A new version of the European Interoperability Framework (EIF) – was it worth waiting for?

10 April 2017

Author: administrator

I have been involved (in a previous life) as manager of the team responsible for the implementation of the predecessors of the present ISA2 programme, in the conception and promotion of previous versions of the document. And, having retired from the Commission in 2012, I have since then been following (as an outside observer) the Commission’s initiatives in the eGovernment area, of which interoperability is a corner-stone.

On March 23, the European Commission published a new version of the European Interoperability Framework (a good-looking version of the framework can be found here), together with an “Interoperability Action Plan”. Both are “staff working papers”, annexed to the Communication of the Commission on the Implementation Strategy of the EIF.

The present EIF document is the third one which bears this name. The first was published by the IDA programme in 2004 (and is still available here). That document was co-authored by eGovernment experts from the Commission and from the Member States and became very widely known as having put the concept of interoperable eGovernment services on the map.

That document indeed became famous, because of its definition of “open standards” and its suggestion that governments should not use IT standards that are not freely available to everybody to implement. The definition was timely in that eGovernment services were then more and more being developed using Internet-related technologies – which are designed to be interoperable – instead of being based on proprietary, non-interoperable platforms. After a couple of years, Member States suggested that the document should be given some official status. The preparation of the second version (that can be found here) proved to be a long and difficult process, during which powerful lobby groups did everything they could to weaken the text on ‘open standards’. In the final text of the second version, although the spirit of open standards remained, the wording was very much less clear and open to different implementations (and misuse).

With the arrival of the Juncker Commission, the “Digital Agenda” was replaced as the official overall ICT-related policy framework by the “Digital Single Market”, and the suggestion to develop a new version of the EIF was included in the big plan. Rewording a document to place it in the context of a new overall policy often is mostly a cosmetic operation, but this update of the EIF was seen as a bigger job, and a draft was published for comments last year.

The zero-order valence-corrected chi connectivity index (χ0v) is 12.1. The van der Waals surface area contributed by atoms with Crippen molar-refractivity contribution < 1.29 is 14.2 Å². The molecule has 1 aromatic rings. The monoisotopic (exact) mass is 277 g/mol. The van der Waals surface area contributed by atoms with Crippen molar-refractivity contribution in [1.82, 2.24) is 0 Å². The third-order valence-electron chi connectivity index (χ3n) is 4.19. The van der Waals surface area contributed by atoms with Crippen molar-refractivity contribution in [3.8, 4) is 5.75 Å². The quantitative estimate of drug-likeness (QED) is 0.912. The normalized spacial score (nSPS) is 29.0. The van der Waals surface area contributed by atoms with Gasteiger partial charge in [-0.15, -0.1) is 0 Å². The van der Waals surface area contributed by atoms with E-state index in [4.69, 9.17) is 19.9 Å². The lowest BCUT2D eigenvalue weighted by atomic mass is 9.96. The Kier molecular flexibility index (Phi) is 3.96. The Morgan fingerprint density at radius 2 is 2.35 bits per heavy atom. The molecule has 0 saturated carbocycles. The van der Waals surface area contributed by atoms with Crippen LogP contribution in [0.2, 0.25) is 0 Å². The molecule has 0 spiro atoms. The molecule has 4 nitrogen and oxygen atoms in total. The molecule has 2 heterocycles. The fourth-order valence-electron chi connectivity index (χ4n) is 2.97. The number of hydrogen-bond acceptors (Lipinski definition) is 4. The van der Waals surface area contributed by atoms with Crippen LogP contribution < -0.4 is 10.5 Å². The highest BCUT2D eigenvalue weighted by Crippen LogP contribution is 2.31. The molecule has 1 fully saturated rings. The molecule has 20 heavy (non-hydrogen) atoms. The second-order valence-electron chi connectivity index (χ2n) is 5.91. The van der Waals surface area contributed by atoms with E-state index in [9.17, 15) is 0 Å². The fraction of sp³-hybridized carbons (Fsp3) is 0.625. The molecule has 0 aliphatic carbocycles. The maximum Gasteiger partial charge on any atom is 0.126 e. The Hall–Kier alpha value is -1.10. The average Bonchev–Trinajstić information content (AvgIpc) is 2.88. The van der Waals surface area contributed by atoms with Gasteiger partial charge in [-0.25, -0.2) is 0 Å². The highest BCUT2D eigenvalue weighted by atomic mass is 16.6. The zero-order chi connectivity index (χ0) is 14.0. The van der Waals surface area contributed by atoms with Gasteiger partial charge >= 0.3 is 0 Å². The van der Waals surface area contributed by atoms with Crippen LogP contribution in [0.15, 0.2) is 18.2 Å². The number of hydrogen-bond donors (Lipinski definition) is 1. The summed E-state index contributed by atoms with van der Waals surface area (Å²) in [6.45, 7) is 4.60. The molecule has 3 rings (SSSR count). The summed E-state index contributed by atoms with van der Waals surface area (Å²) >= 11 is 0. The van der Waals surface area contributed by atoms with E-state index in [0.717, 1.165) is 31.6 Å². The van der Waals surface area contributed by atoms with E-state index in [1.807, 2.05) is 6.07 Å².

In that draft, the structure of the earlier versions was largely preserved, as were the underlying eGoverment services model and the set of guiding principles which formed the starting point for the formulation of a list of recommendations (which only seems to grow more with every version of the document). However, there was one notable exception: the underlying idea of openness, of which sharing and re-use, data portability and the use of open standards are all consequences, and which was omni-present in earlier versions of the EIF, was gone. Many organisations reacted to the draft, and the removal of the openness idea was a great concern (see here for the reaction of OpenForum Europe).

It was a great pleasure to see that in the version that has now been published, the principle of openness and its consequences have re-appeared, albeit expressed in terms that are just as confusing as in the second version. But at least the principle is still there.

That said (and notwithstanding the weakness of the statement on open standards), I like the new version. Relatively little new thinking is reflected in the document – as an example, although the arrival of new technologies was given as one of the reasons for reviewing the document, I note that cloud computing, together with the Internet of Things, Big Data and Software-as-a-Service are only mentioned once, in a single short footnote. However, this document is very clearly structured, and most recommendations are logical conclusions of the reasoning in the text.

I am not sure what to think of the strategy published in the Communication and of which more detail is given in the “Interoperability Action Plan”. We should all applaud all actions that help raise awareness of the importance of interoperability when defining and implementing eGovernment solutions; this for me is the main reason for the existence of the ISA programme and its predecessors. But I fail to grasp the purpose of defining 22 action points, each without any concrete end goal, and all running over the period 2017/2018 to 2020 under the shared responsibility of the Commission and the Members States. Good luck to the poor Commission staff members who, a couple of years from now, will need to write a report to “demonstrate” the success of this action plan.

Conclusion: After more than 15 years of activities around interoperability and eGovernment services, the same principles which were formulated in the last century are still relevant and most of the problems identified back then remain unsolved. Each of the versions of the EIF differs in wording and style, but most of the underlying ideas remain the same. That should not stop the present team from continuing to work with the Member States on raising awareness and on sharing good insights and working solutions. Keep up the good work!

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